"So you have to be mentally and physically tough." - Lt. Gen. Odierno
U.S. commanders in Iraq are rejecting a recommendation by Army mental health experts that troops receive a one-month break for every three months in a combat zone, despite unprecedented levels of continuous fighting and worsening risks of mental stress.
Instead, commanders are trying to give troops two to three days inside heavily fortified bases after about eight days in the field, said Brig. Gen. Joseph Anderson, chief aide to the ground forces commander in Iraq, Lt. Gen. Raymond Odierno.
"We would never get the job done of securing (of Baghdad) if we went out for three months and came back" for one, Anderson said.....
"Even in World War II and other times … we would pull forces off the line and bring them back on. Here we don't do that," Odierno said. "They (U.S. troops) are out there consistently every single day. So you have to be mentally and physically tough."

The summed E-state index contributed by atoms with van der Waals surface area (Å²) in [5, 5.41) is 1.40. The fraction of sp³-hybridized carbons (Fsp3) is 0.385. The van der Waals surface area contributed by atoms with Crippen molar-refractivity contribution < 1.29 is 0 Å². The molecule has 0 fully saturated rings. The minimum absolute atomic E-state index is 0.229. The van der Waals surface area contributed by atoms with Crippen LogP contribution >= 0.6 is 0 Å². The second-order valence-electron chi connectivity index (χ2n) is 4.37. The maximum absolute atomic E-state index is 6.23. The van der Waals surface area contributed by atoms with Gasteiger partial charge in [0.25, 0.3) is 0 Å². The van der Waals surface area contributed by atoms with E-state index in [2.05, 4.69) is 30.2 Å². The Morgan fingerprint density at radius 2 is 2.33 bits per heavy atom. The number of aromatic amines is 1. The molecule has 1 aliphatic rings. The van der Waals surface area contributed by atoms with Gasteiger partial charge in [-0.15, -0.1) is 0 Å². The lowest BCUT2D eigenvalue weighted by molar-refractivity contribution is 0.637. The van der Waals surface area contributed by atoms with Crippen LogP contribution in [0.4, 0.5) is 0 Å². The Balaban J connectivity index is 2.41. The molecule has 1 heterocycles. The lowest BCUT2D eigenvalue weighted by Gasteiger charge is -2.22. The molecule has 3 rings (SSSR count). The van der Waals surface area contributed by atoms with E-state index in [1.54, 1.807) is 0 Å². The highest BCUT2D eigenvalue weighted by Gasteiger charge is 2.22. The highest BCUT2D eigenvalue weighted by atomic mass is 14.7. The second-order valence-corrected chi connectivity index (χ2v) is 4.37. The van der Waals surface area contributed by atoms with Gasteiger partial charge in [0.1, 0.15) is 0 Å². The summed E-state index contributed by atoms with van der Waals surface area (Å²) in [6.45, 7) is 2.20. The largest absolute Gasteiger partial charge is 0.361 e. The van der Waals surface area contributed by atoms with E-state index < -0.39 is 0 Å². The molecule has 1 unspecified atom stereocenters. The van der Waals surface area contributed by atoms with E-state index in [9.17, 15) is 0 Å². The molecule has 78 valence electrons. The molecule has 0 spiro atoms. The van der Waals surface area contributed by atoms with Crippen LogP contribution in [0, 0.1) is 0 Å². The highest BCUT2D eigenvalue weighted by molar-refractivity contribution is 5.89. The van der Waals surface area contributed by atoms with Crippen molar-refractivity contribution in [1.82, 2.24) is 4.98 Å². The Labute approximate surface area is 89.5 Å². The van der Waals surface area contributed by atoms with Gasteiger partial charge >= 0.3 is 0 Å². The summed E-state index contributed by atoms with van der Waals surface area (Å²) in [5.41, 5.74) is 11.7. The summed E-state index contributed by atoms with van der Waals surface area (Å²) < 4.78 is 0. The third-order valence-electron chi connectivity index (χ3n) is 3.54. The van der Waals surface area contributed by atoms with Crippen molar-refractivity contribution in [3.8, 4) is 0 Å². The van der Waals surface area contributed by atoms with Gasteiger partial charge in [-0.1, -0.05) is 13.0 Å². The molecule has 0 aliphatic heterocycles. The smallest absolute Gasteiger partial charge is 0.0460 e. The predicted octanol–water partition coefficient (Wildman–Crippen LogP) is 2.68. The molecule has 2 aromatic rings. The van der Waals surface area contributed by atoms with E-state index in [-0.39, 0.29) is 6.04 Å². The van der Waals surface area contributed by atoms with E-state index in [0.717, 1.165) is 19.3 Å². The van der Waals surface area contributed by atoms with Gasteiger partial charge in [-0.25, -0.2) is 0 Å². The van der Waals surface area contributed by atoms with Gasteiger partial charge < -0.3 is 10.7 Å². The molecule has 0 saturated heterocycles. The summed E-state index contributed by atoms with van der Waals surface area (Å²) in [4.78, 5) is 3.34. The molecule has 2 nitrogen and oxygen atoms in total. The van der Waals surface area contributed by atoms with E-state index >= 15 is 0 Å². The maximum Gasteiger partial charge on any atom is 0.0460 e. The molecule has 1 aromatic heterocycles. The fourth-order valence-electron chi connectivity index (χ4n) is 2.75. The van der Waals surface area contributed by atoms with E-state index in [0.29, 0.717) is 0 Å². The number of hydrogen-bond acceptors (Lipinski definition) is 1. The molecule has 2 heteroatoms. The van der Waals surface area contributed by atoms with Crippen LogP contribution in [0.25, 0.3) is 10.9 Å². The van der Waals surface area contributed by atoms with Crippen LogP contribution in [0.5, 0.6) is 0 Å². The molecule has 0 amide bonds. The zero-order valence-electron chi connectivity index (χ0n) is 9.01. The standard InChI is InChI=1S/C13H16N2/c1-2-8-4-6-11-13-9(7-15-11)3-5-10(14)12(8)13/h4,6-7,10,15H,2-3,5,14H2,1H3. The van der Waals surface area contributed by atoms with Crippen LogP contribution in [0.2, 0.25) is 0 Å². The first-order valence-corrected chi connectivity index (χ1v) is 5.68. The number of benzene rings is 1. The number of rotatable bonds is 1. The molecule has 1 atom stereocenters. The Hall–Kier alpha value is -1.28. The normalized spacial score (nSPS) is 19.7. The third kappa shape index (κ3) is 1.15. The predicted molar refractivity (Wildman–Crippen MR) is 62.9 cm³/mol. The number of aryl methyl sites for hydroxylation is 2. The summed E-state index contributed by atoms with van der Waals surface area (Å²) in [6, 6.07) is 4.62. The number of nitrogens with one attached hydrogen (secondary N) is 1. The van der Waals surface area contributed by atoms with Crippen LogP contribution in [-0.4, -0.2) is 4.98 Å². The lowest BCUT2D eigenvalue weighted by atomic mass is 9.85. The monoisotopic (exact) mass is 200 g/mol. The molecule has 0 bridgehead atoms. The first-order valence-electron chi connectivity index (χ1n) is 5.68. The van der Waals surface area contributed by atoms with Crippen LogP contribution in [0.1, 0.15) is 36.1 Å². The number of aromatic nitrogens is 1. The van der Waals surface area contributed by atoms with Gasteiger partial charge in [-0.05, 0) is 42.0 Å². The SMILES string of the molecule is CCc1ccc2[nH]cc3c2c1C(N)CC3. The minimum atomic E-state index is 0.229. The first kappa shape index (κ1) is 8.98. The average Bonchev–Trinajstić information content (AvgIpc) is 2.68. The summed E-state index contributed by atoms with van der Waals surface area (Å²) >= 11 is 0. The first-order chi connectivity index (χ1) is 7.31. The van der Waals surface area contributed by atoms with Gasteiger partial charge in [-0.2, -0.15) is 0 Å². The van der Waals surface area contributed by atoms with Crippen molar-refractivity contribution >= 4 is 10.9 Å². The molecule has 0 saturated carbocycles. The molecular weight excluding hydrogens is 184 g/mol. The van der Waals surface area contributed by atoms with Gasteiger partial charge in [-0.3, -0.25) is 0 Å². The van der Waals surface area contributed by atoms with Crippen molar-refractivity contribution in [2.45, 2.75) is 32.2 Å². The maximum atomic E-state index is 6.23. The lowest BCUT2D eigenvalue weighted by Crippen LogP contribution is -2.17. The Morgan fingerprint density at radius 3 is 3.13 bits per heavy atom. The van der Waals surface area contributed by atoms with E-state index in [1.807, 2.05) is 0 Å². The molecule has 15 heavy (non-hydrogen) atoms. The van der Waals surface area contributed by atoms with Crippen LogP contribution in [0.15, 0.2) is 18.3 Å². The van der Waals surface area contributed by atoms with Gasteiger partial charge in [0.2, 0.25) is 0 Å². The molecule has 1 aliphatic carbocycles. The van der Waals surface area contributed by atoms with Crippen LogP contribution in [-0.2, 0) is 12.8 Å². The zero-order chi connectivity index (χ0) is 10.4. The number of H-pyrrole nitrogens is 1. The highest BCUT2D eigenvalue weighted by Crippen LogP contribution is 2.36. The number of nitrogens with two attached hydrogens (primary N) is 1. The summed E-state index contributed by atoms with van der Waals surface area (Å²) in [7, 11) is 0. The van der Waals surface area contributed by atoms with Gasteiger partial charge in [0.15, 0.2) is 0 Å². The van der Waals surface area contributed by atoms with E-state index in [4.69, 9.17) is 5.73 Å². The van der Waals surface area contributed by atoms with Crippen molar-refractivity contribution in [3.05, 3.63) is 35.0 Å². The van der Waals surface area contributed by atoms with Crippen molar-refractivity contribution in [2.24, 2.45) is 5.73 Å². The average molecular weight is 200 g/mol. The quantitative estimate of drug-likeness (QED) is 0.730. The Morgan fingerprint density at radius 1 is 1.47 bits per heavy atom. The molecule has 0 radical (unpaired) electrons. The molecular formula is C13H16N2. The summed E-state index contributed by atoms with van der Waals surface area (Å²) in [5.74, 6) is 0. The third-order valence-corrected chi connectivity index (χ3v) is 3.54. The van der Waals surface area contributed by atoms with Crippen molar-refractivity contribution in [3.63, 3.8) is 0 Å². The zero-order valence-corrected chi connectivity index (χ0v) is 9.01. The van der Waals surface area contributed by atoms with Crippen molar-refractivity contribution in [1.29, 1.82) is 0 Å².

Because, you see, those who get PTSD just aren't "mentally and physically tough."
To say I'm filled with rage is an understatement.
Especially after reading this on Saturday,
U.S. troops returning from combat in Iraq and Afghanistan suffer "daunting and growing" psychological problems -- with nearly 40 percent of soldiers, a third of Marines and half of the National Guard members reporting symptoms -- but the military's cadre of mental-health workers is "woefully inadequate" to meet their needs, a Pentagon task force reported yesterday.
(The WaPo series focusing on Walter Reed and broader soldier care has been covering mental health issues this week (1, 2.)